Région d’outre-mer

Overseas region (Région d’outre-mer) is a recent designation given to the overseas departments that have identical powers to those of the regions of metropolitan France.
The overseas regions should not be confused with the overseas collectivities which have a particular status. As integral parts of the French Republic, they are represented in the National Assembly, Senate and Economic and Social Council, elect a Member of the European Parliament (MEP), and use the euro as their currency.

Although these territories have had these political powers since 1982, when France’s decentralisation policy dictated that they be given elected regional councils along with other regional powers, the designation overseas regions dates only to the 2003 constitutional change; indeed, the new wording of the constitution aims to give no precedence to either appellation overseas department or overseas region, although the second is still virtually unused by French media.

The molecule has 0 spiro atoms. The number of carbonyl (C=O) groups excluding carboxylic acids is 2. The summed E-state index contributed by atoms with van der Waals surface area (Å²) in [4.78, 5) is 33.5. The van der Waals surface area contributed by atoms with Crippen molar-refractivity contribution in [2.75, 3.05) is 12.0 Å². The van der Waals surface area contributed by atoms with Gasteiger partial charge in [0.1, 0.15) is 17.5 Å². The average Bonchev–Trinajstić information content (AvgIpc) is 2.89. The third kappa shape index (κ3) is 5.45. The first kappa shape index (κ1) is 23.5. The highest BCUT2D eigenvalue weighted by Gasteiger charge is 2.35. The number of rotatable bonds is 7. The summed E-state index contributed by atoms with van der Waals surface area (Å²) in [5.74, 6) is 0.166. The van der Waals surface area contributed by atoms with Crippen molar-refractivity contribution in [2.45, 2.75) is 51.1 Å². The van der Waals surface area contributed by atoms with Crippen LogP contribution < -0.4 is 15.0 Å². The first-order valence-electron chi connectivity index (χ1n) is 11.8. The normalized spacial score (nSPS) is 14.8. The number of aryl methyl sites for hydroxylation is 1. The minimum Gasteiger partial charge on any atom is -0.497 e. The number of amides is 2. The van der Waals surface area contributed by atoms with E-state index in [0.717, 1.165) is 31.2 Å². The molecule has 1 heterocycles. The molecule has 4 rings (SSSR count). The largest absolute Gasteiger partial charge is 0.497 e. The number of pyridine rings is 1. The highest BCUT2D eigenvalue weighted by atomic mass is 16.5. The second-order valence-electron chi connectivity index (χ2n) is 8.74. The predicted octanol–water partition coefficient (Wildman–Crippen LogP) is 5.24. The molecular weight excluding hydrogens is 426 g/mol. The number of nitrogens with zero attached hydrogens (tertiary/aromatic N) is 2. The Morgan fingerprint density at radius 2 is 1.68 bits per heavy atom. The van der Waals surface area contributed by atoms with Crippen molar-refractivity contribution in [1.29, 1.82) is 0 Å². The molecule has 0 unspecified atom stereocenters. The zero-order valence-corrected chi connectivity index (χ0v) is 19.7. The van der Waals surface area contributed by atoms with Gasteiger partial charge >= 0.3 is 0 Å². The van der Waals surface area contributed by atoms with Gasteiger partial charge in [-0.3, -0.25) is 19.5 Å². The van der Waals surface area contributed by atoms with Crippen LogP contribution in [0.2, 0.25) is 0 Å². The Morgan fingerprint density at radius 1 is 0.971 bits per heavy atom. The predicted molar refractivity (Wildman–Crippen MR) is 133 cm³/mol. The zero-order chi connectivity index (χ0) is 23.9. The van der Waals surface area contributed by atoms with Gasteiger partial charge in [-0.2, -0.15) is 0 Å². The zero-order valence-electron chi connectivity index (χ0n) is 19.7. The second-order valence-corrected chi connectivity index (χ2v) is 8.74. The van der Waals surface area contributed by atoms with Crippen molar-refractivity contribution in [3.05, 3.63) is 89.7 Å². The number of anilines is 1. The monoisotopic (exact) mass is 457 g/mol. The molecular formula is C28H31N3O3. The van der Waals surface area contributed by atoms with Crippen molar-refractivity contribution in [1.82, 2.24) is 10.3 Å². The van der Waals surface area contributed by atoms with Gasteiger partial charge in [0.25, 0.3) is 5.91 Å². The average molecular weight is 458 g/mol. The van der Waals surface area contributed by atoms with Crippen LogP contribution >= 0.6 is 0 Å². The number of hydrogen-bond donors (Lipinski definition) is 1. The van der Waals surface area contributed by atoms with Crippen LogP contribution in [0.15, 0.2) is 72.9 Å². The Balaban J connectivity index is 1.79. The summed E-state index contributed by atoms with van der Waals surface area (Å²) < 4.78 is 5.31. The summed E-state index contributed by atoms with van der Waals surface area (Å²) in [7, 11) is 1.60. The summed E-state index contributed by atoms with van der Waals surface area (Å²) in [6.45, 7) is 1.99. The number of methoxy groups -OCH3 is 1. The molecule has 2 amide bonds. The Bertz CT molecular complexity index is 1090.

The following have overseas region status:

  • French Guiana in South America
  • Guadeloupe in the Caribbean (Americas)
  • Martinique in the Caribbean (Americas)
  • Mayotte in the Indian Ocean (Africa)
  • Réunion in the Indian Ocean (Africa)
  • Saint Pierre and Miquelon was once an overseas department but were demoted to a territorial collectivity in 1985, before the French regions were created.